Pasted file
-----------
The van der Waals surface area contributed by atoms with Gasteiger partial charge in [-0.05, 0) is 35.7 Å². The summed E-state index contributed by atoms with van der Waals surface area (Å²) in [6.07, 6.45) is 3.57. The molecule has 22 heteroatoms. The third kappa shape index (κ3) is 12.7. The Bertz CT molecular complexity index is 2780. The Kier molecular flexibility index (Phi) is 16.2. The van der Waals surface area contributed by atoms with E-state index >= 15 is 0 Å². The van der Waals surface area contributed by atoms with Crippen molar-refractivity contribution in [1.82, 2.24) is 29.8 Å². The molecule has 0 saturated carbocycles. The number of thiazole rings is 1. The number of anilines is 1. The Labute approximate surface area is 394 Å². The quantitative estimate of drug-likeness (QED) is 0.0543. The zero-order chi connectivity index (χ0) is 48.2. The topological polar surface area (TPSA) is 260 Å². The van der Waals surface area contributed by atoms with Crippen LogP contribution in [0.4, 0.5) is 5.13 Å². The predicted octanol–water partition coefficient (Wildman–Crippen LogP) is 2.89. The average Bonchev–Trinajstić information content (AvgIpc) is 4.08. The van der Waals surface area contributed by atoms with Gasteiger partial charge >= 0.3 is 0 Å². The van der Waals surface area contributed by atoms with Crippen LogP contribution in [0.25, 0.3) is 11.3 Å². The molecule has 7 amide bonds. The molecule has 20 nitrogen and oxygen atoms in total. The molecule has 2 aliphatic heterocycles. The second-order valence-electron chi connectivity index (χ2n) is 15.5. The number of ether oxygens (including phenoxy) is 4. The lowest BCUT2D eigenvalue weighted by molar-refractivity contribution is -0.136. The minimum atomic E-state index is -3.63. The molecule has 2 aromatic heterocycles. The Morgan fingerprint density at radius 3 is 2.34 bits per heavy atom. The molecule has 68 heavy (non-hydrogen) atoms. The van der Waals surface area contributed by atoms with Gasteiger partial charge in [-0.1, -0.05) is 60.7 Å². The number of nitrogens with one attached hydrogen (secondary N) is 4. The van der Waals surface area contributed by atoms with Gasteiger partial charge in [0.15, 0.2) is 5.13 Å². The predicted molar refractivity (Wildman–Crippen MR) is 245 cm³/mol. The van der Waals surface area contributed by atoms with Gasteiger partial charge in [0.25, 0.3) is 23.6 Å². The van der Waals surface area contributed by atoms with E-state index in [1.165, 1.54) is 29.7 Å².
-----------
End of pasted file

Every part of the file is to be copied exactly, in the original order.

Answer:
The van der Waals surface area contributed by atoms with Gasteiger partial charge in [-0.05, 0) is 35.7 Å². The summed E-state index contributed by atoms with van der Waals surface area (Å²) in [6.07, 6.45) is 3.57. The molecule has 22 heteroatoms. The third kappa shape index (κ3) is 12.7. The Bertz CT molecular complexity index is 2780. The Kier molecular flexibility index (Phi) is 16.2. The van der Waals surface area contributed by atoms with E-state index >= 15 is 0 Å². The van der Waals surface area contributed by atoms with Crippen molar-refractivity contribution in [1.82, 2.24) is 29.8 Å². The molecule has 0 saturated carbocycles. The number of thiazole rings is 1. The number of anilines is 1. The Labute approximate surface area is 394 Å². The quantitative estimate of drug-likeness (QED) is 0.0543. The zero-order chi connectivity index (χ0) is 48.2. The topological polar surface area (TPSA) is 260 Å². The van der Waals surface area contributed by atoms with Crippen LogP contribution in [0.4, 0.5) is 5.13 Å². The predicted octanol–water partition coefficient (Wildman–Crippen LogP) is 2.89. The average Bonchev–Trinajstić information content (AvgIpc) is 4.08. The van der Waals surface area contributed by atoms with Gasteiger partial charge >= 0.3 is 0 Å². The van der Waals surface area contributed by atoms with Crippen LogP contribution in [0.25, 0.3) is 11.3 Å². The molecule has 7 amide bonds. The molecule has 20 nitrogen and oxygen atoms in total. The molecule has 2 aliphatic heterocycles. The second-order valence-electron chi connectivity index (χ2n) is 15.5. The number of ether oxygens (including phenoxy) is 4. The lowest BCUT2D eigenvalue weighted by molar-refractivity contribution is -0.136. The minimum atomic E-state index is -3.63. The molecule has 2 aromatic heterocycles. The Morgan fingerprint density at radius 3 is 2.34 bits per heavy atom. The molecule has 68 heavy (non-hydrogen) atoms. The van der Waals surface area contributed by atoms with Gasteiger partial charge in [-0.1, -0.05) is 60.7 Å². The number of nitrogens with one attached hydrogen (secondary N) is 4. The van der Waals surface area contributed by atoms with Gasteiger partial charge in [0.15, 0.2) is 5.13 Å². The predicted molar refractivity (Wildman–Crippen MR) is 245 cm³/mol. The van der Waals surface area contributed by atoms with Gasteiger partial charge in [0.25, 0.3) is 23.6 Å². The van der Waals surface area contributed by atoms with E-state index in [1.165, 1.54) is 29.7 Å².